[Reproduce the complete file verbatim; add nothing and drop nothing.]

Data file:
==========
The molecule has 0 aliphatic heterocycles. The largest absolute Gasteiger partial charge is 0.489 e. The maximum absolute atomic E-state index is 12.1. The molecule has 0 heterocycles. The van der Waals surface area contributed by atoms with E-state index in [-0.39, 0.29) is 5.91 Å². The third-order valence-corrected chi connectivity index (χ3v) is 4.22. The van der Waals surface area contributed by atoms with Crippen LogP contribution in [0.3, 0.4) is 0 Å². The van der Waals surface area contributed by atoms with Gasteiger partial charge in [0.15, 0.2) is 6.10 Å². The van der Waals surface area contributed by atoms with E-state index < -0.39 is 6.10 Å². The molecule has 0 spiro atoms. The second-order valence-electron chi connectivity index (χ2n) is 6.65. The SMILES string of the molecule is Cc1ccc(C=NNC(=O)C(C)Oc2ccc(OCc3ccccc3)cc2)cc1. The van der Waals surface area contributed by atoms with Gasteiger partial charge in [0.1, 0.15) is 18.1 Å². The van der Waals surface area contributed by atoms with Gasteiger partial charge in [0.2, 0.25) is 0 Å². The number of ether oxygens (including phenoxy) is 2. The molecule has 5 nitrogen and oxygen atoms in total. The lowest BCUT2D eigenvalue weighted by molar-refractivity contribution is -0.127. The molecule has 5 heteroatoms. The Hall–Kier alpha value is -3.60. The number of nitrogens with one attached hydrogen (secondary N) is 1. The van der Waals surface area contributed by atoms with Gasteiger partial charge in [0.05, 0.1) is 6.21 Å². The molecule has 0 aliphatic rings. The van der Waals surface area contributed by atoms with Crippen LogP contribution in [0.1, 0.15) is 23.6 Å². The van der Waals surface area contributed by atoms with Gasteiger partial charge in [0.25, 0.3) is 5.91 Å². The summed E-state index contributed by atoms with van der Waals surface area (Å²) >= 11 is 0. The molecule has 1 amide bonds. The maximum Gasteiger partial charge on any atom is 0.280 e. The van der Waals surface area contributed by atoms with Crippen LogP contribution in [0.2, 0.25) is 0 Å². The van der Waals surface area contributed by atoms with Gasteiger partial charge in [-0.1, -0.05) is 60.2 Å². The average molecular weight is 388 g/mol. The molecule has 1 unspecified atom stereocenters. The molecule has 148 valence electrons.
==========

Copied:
The molecule has 0 aliphatic heterocycles. The largest absolute Gasteiger partial charge is 0.489 e. The maximum absolute atomic E-state index is 12.1. The molecule has 0 heterocycles. The van der Waals surface area contributed by atoms with E-state index in [-0.39, 0.29) is 5.91 Å². The third-order valence-corrected chi connectivity index (χ3v) is 4.22. The van der Waals surface area contributed by atoms with Crippen LogP contribution in [0.3, 0.4) is 0 Å². The van der Waals surface area contributed by atoms with Gasteiger partial charge in [0.15, 0.2) is 6.10 Å². The van der Waals surface area contributed by atoms with E-state index < -0.39 is 6.10 Å². The molecule has 0 spiro atoms. The second-order valence-electron chi connectivity index (χ2n) is 6.65. The SMILES string of the molecule is Cc1ccc(C=NNC(=O)C(C)Oc2ccc(OCc3ccccc3)cc2)cc1. The van der Waals surface area contributed by atoms with Gasteiger partial charge in [0.1, 0.15) is 18.1 Å². The van der Waals surface area contributed by atoms with Gasteiger partial charge in [0.2, 0.25) is 0 Å². The number of ether oxygens (including phenoxy) is 2. The molecule has 5 nitrogen and oxygen atoms in total. The lowest BCUT2D eigenvalue weighted by molar-refractivity contribution is -0.127. The molecule has 5 heteroatoms. The Hall–Kier alpha value is -3.60. The number of nitrogens with one attached hydrogen (secondary N) is 1. The van der Waals surface area contributed by atoms with Gasteiger partial charge in [0.05, 0.1) is 6.21 Å². The molecule has 0 aliphatic rings. The van der Waals surface area contributed by atoms with Crippen LogP contribution in [0.1, 0.15) is 23.6 Å². The van der Waals surface area contributed by atoms with Gasteiger partial charge in [0.25, 0.3) is 5.91 Å². The summed E-state index contributed by atoms with van der Waals surface area (Å²) >= 11 is 0. The molecule has 1 amide bonds. The maximum Gasteiger partial charge on any atom is 0.280 e. The van der Waals surface area contributed by atoms with Crippen LogP contribution in [0.2, 0.25) is 0 Å². The van der Waals surface area contributed by atoms with Gasteiger partial charge in [-0.1, -0.05) is 60.2 Å². The average molecular weight is 388 g/mol. The molecule has 1 unspecified atom stereocenters. The molecule has 148 valence electrons.